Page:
Cleansing Fire

Defending Truth and Tradition in the Roman Catholic Church

Posts Tagged ‘Catholic Stats’

More evidence of decline

October 26th, 2013, Promulgated by Mike

An article over at provides us with more evidence of the decline in Catholicism in the United States.


Referring to the above graphic the article notes that

In 1970, there were 426,000 marriages in U.S. Catholic churches — a full 20 percent of all U.S. marriages that year. By contrast, in 2011, there were 164,000 such weddings — only 8 percent of all marriages. But in both years, Catholics were 23 percent of the national population.

Catholic baptism rates fell at a parallel pace — from just more than 1 million baptisms in 1970 down to 793,103 baptisms in 2011.

Put another way, the drop in Catholic marriages over the 41 year period from 1970 to 2011 was 60% while baptisms fell 31% – and all the while the Catholic population remained steady at 23%.

Entire article here.

Dispatches: The Demolition of the Faith

October 1st, 2013, Promulgated by Mike

The folks over at ChurchMilitant.TV have just launched a new program they are calling “Dispatches.” The first five episodes of Dispatches will constitute a series entitled “The Demolition of the Faith,” with Episode 1 airing yesterday as part of the Vortex series.  The remaining episodes will also air this week as Vortex shows.

Several ChurchMilitant.TV personnel spent a good part of the last few months gathering historical data and discovering trends related to the Catholic Church in the United States.  It comes as no surprise that most of these trends are negative.

According to Michael Voris,

This level of research, its depth and its scope, about the life of the Church in the United States, has never been undertaken before. We scoured the official records of the Catholic Church in America going all the way back to the late 1700s.

Why are they doing this? Voris again,

An authentic restoration of the faith can never happen as long as the reality of the crisis is not understood and admitted.

With that, here is “The Lost Identity of Catholicism”, episode 1 of “The Demolition of the Faith” …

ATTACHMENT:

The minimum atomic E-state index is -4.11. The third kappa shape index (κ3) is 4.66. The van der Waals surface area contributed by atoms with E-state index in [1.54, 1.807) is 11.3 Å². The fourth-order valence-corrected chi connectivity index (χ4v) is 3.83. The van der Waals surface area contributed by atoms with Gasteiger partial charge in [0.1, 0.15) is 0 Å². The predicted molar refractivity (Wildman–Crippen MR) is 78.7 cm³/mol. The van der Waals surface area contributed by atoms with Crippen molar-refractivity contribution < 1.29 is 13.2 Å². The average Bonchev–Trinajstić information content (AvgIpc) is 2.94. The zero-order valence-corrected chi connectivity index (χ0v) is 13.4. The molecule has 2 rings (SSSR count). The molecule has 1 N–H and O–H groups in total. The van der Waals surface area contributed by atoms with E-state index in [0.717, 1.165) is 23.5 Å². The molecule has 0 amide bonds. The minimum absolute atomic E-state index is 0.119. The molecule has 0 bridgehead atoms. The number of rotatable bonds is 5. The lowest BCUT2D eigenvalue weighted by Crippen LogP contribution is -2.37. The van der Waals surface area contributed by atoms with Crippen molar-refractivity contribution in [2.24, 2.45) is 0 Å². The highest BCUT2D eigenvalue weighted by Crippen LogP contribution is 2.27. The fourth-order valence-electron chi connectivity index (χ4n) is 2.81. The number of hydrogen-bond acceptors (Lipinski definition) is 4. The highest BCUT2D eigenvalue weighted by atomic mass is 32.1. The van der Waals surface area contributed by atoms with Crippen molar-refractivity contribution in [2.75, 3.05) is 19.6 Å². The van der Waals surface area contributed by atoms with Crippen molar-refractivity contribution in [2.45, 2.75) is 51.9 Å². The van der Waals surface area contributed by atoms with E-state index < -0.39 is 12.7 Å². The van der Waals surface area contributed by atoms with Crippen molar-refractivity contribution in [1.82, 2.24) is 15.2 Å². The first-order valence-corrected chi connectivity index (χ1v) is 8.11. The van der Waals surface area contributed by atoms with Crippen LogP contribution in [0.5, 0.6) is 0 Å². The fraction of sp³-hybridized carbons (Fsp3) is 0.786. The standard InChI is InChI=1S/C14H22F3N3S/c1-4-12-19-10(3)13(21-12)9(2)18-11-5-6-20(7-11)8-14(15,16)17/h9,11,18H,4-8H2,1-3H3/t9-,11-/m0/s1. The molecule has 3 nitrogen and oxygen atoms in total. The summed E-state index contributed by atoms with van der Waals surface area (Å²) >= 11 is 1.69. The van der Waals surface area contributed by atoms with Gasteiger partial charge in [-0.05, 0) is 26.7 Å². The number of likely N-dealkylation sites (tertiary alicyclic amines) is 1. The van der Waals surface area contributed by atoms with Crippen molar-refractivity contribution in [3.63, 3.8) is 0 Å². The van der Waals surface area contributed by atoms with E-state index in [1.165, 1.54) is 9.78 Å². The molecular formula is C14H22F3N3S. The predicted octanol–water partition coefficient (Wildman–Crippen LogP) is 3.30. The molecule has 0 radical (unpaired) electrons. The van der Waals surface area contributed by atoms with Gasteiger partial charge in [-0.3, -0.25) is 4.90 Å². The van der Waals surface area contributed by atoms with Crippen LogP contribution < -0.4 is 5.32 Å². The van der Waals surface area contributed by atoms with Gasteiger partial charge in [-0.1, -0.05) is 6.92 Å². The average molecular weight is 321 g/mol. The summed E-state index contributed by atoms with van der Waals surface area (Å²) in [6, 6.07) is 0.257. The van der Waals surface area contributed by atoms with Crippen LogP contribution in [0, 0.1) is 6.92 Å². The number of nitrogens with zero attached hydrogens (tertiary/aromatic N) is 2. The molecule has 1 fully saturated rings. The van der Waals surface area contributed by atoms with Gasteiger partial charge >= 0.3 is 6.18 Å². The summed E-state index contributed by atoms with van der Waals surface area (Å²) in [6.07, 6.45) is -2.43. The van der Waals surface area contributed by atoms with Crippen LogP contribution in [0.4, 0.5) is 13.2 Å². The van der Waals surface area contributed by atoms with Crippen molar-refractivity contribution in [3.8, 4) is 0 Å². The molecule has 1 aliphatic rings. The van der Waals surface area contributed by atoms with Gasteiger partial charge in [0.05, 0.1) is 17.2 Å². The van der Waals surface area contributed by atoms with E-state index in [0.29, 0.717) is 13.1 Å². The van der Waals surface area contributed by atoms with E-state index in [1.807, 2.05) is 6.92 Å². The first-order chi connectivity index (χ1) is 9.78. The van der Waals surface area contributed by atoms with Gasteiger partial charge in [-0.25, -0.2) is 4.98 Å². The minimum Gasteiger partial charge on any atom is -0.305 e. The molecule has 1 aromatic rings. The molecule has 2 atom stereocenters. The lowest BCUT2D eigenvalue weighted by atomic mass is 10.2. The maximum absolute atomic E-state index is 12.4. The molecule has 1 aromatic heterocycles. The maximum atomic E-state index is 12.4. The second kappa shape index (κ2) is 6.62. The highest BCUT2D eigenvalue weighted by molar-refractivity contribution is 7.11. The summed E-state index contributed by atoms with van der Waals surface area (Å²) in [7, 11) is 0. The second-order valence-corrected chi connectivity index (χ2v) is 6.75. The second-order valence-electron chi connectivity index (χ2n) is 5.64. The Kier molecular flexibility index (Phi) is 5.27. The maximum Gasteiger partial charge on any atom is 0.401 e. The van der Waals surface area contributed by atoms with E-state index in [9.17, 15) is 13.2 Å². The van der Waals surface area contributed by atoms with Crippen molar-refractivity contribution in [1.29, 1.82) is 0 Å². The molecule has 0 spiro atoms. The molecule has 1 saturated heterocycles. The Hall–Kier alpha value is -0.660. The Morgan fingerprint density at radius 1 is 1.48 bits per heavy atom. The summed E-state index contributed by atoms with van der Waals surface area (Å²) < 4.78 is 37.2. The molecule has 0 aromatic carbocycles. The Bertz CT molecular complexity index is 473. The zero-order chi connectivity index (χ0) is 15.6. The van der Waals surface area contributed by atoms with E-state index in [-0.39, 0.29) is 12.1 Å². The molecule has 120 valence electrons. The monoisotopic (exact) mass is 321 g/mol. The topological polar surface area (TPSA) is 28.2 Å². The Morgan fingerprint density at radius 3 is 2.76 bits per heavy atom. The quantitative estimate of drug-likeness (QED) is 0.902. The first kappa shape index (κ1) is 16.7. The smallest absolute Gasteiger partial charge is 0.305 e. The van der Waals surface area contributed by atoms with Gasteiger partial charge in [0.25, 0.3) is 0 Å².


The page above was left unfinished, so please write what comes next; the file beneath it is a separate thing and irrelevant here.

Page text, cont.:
“… the catastrophic failure of modern catechesis”

September 7th, 2013, Promulgated by Mike

A few months ago CARA‘s Mark Gray noted a recent decline in the number of Catholic infant baptisms …

From 1995 to 2004 there was about one Catholic infant baptism for every four births in the United States. This is how Catholicism remains a quarter of the population … But after 2004 the pattern begins to shift with several years of more births (until the recession) and fewer Catholic infant baptisms. In 2011, for the first time since 1946, there were fewer than 800,000 Catholic infant baptisms in the United States.

Gray illustrated the decline with this chart …

2013-02-07 - Gray - CARA

Gray offered two possible interpretations for the trend he observed:

  1. Catholics are just as likely to baptize their children now as in the past but they are having significantly fewer children than non-Catholics. Possible but unlikely.
  2. Catholics are just as likely as non-Catholics to have children but are less likely to baptize these children than in the past. More probable.

So what’s the infant baptism situation in DOR? Data from the OCD[1] and the NY State Department of Health[2] can be combined to produce this chart …

OCD DOR Data-Resized

As the chart indicates, from 1997 through 2003 DOR averaged 5,232 infant baptisms per year, which represented  28.8% of all live births in the diocese during that period. From 2004 through 2011, however, the diocese averaged only 3,227 infant baptisms per year, which represents just 19.5% of all live births in its 12 counties during those same 8 years. (The 2012 DOR infant baptism number is 2,460 – 186 [or 7%] fewer than in 2011 – but NY State has yet to publish county-by-county live birth data for 2012, so the above chart ends, for now,  at 2011.)

Following Gray, it seems unlikely that DOR’s Catholics suddenly began having substantially fewer babies than their non-Catholic peers 8 years ago. Rather, it seems more probable that a significant number (about 38%) of DOR’s new Catholic parents are now less likely to present their infants for baptism than they had been in the relatively recent past.

What Does This Mean For the Future of Catholic Schools?